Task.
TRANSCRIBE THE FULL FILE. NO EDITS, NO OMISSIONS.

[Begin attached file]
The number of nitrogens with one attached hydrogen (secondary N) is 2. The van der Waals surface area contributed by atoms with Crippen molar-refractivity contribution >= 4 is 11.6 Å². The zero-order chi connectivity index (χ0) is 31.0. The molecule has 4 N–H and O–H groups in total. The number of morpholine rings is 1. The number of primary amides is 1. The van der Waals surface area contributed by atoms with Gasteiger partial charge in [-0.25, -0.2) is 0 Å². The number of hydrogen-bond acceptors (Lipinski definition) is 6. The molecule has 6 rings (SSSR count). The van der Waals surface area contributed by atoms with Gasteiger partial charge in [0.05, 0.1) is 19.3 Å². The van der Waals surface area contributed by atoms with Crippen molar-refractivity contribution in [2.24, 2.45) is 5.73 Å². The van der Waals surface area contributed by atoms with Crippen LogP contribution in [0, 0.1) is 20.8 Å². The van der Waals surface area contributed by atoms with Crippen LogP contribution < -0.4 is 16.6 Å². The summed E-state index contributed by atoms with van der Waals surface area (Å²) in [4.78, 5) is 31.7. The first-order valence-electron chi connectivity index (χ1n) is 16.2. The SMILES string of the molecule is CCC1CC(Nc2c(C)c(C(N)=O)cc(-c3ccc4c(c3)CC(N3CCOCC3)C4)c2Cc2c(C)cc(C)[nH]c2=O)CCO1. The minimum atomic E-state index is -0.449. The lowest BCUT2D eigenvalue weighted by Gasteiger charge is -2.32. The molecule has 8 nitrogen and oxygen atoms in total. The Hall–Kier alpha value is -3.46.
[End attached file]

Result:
The number of nitrogens with one attached hydrogen (secondary N) is 2. The van der Waals surface area contributed by atoms with Crippen molar-refractivity contribution >= 4 is 11.6 Å². The zero-order chi connectivity index (χ0) is 31.0. The molecule has 4 N–H and O–H groups in total. The number of morpholine rings is 1. The number of primary amides is 1. The van der Waals surface area contributed by atoms with Gasteiger partial charge in [-0.25, -0.2) is 0 Å². The number of hydrogen-bond acceptors (Lipinski definition) is 6. The molecule has 6 rings (SSSR count). The van der Waals surface area contributed by atoms with Gasteiger partial charge in [0.05, 0.1) is 19.3 Å². The van der Waals surface area contributed by atoms with Crippen molar-refractivity contribution in [2.24, 2.45) is 5.73 Å². The van der Waals surface area contributed by atoms with Crippen LogP contribution in [0, 0.1) is 20.8 Å². The van der Waals surface area contributed by atoms with Crippen LogP contribution < -0.4 is 16.6 Å². The summed E-state index contributed by atoms with van der Waals surface area (Å²) in [4.78, 5) is 31.7. The first-order valence-electron chi connectivity index (χ1n) is 16.2. The SMILES string of the molecule is CCC1CC(Nc2c(C)c(C(N)=O)cc(-c3ccc4c(c3)CC(N3CCOCC3)C4)c2Cc2c(C)cc(C)[nH]c2=O)CCO1. The minimum atomic E-state index is -0.449. The lowest BCUT2D eigenvalue weighted by Gasteiger charge is -2.32. The molecule has 8 nitrogen and oxygen atoms in total. The Hall–Kier alpha value is -3.46.